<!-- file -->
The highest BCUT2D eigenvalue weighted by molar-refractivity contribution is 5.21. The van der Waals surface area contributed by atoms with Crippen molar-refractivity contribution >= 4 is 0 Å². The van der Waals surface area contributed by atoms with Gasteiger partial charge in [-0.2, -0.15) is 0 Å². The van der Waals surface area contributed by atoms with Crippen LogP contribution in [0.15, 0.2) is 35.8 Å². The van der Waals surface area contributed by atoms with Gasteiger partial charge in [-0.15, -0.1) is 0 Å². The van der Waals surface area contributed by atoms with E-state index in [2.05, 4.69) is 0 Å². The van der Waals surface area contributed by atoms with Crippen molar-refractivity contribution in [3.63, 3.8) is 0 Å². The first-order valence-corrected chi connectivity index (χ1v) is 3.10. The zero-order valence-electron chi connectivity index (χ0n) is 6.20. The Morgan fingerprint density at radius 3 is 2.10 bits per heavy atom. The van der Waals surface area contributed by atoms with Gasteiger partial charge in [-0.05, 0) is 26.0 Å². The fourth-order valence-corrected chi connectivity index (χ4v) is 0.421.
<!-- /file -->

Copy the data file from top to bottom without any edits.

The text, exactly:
The highest BCUT2D eigenvalue weighted by molar-refractivity contribution is 5.21. The van der Waals surface area contributed by atoms with Crippen molar-refractivity contribution >= 4 is 0 Å². The van der Waals surface area contributed by atoms with Gasteiger partial charge in [-0.2, -0.15) is 0 Å². The van der Waals surface area contributed by atoms with Crippen LogP contribution in [0.15, 0.2) is 35.8 Å². The van der Waals surface area contributed by atoms with Gasteiger partial charge in [-0.15, -0.1) is 0 Å². The van der Waals surface area contributed by atoms with E-state index in [2.05, 4.69) is 0 Å². The van der Waals surface area contributed by atoms with Crippen molar-refractivity contribution in [3.63, 3.8) is 0 Å². The first-order valence-corrected chi connectivity index (χ1v) is 3.10. The zero-order valence-electron chi connectivity index (χ0n) is 6.20. The Morgan fingerprint density at radius 3 is 2.10 bits per heavy atom. The van der Waals surface area contributed by atoms with Gasteiger partial charge in [-0.05, 0) is 26.0 Å². The fourth-order valence-corrected chi connectivity index (χ4v) is 0.421.